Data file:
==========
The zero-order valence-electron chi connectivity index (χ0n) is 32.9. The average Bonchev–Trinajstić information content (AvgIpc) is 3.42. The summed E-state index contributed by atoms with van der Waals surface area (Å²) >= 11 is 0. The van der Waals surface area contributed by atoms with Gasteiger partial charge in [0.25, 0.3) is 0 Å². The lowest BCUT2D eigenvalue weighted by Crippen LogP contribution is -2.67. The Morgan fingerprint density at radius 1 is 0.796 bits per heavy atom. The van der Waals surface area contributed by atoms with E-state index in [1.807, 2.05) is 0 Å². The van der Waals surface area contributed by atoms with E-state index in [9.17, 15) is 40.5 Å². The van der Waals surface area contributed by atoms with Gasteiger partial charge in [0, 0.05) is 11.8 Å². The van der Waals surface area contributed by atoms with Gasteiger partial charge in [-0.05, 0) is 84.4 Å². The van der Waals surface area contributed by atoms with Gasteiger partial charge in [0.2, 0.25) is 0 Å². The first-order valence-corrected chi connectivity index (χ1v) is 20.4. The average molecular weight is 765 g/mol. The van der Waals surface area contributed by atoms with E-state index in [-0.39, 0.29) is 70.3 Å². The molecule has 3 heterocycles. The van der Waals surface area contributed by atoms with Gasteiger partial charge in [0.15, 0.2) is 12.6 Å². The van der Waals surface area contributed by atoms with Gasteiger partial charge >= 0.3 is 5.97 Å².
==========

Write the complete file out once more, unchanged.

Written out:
The zero-order valence-electron chi connectivity index (χ0n) is 32.9. The average Bonchev–Trinajstić information content (AvgIpc) is 3.42. The summed E-state index contributed by atoms with van der Waals surface area (Å²) >= 11 is 0. The van der Waals surface area contributed by atoms with Gasteiger partial charge in [0.25, 0.3) is 0 Å². The lowest BCUT2D eigenvalue weighted by Crippen LogP contribution is -2.67. The Morgan fingerprint density at radius 1 is 0.796 bits per heavy atom. The van der Waals surface area contributed by atoms with E-state index in [1.807, 2.05) is 0 Å². The van der Waals surface area contributed by atoms with E-state index in [9.17, 15) is 40.5 Å². The van der Waals surface area contributed by atoms with Gasteiger partial charge in [0, 0.05) is 11.8 Å². The van der Waals surface area contributed by atoms with Gasteiger partial charge in [-0.05, 0) is 84.4 Å². The van der Waals surface area contributed by atoms with Gasteiger partial charge in [0.2, 0.25) is 0 Å². The first-order valence-corrected chi connectivity index (χ1v) is 20.4. The average molecular weight is 765 g/mol. The van der Waals surface area contributed by atoms with E-state index in [-0.39, 0.29) is 70.3 Å². The molecule has 3 heterocycles. The van der Waals surface area contributed by atoms with Gasteiger partial charge in [0.15, 0.2) is 12.6 Å². The van der Waals surface area contributed by atoms with Gasteiger partial charge >= 0.3 is 5.97 Å².